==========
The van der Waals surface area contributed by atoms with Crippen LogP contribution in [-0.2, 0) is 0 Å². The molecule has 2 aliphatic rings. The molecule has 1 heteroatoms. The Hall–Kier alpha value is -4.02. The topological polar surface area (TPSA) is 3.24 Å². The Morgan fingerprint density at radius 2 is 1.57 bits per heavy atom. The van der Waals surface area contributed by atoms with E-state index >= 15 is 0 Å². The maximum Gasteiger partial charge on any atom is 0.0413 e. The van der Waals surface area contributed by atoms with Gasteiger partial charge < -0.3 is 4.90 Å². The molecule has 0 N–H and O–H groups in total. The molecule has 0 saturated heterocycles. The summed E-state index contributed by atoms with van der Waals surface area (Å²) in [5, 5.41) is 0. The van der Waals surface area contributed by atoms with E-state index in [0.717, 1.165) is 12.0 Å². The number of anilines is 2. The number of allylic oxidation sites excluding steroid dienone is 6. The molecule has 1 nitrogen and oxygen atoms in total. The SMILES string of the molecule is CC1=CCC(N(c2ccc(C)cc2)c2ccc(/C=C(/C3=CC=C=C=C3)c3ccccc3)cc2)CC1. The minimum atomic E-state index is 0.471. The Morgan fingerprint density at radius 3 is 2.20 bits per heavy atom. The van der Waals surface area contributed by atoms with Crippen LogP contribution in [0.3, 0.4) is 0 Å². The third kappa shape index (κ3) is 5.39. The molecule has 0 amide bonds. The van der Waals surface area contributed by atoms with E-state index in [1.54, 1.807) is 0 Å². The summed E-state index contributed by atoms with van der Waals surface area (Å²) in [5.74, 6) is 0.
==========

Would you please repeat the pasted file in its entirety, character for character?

The van der Waals surface area contributed by atoms with Crippen LogP contribution in [-0.2, 0) is 0 Å². The molecule has 2 aliphatic rings. The molecule has 1 heteroatoms. The Hall–Kier alpha value is -4.02. The topological polar surface area (TPSA) is 3.24 Å². The Morgan fingerprint density at radius 2 is 1.57 bits per heavy atom. The van der Waals surface area contributed by atoms with E-state index >= 15 is 0 Å². The maximum Gasteiger partial charge on any atom is 0.0413 e. The van der Waals surface area contributed by atoms with Gasteiger partial charge < -0.3 is 4.90 Å². The molecule has 0 N–H and O–H groups in total. The molecule has 0 saturated heterocycles. The summed E-state index contributed by atoms with van der Waals surface area (Å²) in [5, 5.41) is 0. The van der Waals surface area contributed by atoms with E-state index in [0.717, 1.165) is 12.0 Å². The number of anilines is 2. The number of allylic oxidation sites excluding steroid dienone is 6. The molecule has 1 nitrogen and oxygen atoms in total. The SMILES string of the molecule is CC1=CCC(N(c2ccc(C)cc2)c2ccc(/C=C(/C3=CC=C=C=C3)c3ccccc3)cc2)CC1. The minimum atomic E-state index is 0.471. The Morgan fingerprint density at radius 3 is 2.20 bits per heavy atom. The van der Waals surface area contributed by atoms with Crippen LogP contribution in [0.3, 0.4) is 0 Å². The third kappa shape index (κ3) is 5.39. The molecule has 0 amide bonds. The van der Waals surface area contributed by atoms with E-state index in [1.54, 1.807) is 0 Å². The summed E-state index contributed by atoms with van der Waals surface area (Å²) in [5.74, 6) is 0.